How To MSI Afterburner Complete Guide with Riva Tuner (OSD)

Msi Afterburner Guide by - RememberThe5th

Table of Contents

1. What Does MSI Afterburner Do?

1.1 Overclocking

1.2 Monitoring

1.3 Benchmarking

1.4. Video capture

2. Where to download and basic setup

3. How To Run Kombustor Benchmark

4. Overclocking within the MSI Afterburner

4.1Overclocking Voltage/Frequency curve editor

5. How to configure On-Screen Display In MSI Afterburner (OSD)

6. Setting Up a Fan Profile

7. Extra software for monitoring and explaining

1 : What does MSI Afterburner Do?

MSI Afterburner is versatile utility when it comes to overclocking, benchmarking and setting up the fan speed.

1.1 Overclocking;

When it comes to overclocking The utility can tweak the GPU settings including the core voltage, power limit, temperature limit, core clock speed, memory clock speed and fan speed.
With this array of options the idea is to find the "Sweet spot" between performance and capability.

Latest version of MSI Afterburner incorporates OC Scanner, a utility that uses algorithm developed by Nvidia to scan the newest RTX 2XXX series cards and determine the highest stable overclocking, then applies them for performance boost.

MSI Afterburner also can do custom fan profiles or fan speed curve that it rises or lower the temperature based of the GPU.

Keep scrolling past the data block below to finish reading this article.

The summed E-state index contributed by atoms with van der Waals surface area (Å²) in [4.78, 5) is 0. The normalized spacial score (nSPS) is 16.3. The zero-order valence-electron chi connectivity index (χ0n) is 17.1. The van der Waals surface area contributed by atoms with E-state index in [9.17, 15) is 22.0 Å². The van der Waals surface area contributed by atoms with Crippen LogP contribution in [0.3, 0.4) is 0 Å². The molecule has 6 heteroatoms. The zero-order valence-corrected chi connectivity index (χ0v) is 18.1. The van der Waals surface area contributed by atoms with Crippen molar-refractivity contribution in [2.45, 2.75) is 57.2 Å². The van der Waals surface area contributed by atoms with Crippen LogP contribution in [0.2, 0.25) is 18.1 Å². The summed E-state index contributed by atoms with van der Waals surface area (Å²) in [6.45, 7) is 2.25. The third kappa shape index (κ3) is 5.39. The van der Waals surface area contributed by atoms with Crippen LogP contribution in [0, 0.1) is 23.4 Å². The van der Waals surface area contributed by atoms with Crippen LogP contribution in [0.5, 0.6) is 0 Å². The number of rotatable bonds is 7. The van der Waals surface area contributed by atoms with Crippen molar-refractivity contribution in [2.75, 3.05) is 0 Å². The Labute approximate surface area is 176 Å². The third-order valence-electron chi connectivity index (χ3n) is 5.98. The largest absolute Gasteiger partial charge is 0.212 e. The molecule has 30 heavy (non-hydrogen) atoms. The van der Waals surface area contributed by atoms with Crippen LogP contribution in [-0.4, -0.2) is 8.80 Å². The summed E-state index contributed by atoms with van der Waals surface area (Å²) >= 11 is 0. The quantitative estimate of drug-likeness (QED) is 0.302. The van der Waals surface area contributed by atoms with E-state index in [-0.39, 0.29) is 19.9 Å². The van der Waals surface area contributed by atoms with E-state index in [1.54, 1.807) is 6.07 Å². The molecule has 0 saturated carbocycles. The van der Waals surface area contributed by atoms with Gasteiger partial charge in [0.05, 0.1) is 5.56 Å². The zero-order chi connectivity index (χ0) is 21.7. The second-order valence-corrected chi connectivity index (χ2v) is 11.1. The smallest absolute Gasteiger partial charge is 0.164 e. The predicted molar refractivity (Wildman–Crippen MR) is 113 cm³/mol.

By using this feature , users can push their GPU safely knowing that it reaches uncomfortable high temperatures, the fans will kick up their speed.

Alongside fan profiles, you can safe the overclocking profiles with set of parameters for easy switching via hotkeys.

1.2 Monitoring;

While overclocking features allow parameters to be tweaked, The utility lists real-time hardware performance ranging from GPU, temperature, core and memory clock speed, voltage, FPS and usage percentage through many graphs.
Utility also offers On-Screen Display (OSD) through which you can monitor the effects of any overclocking tweaks which really matters only in game.

To turn on the On-Screen Display , it uses add-on utility called RivaTuner Statistics Server that can be used for a lot of other things such as setting frame cap (aka. FPS) for specific games which is quite usefull for low-mid range GPUs.

1.3 Benchmarking;

MSI Afterburner includes benchmarking tool called MSI Kombustor that is pretty standard stress test utility that benchmarks both stability and thermal capabilities.
With overclocking features, it provides information about tweaks made and how they affect performance (although it may vary from real game scenario).
Supports both OpenGL and DirectX.

1.4 Video Capture;

MSI Afterburner uses an add-on application named Predator to capture video in different formats, compression types, framerate limit, quality, and up to a resolution of 1080p.

Although I recommend OBS as better alternative.

2 : Where to download and basic setup

MSI Afterburner is pretty easy to download, just follow the steps;
  1. Go to MSI Afterburner website,
  2. Then go to bottom of the page and click "Download" under MSI Afterburner (Do not mistaken for MSI Afterburner app or Remote server, happens to everyone :) ).
  3. Once downloaded, unzip it and run the setup.
  4. Run the installation and follow the process.
You may be prompted to install RivaTuner Statistics server and Kombustor , install it if you wish.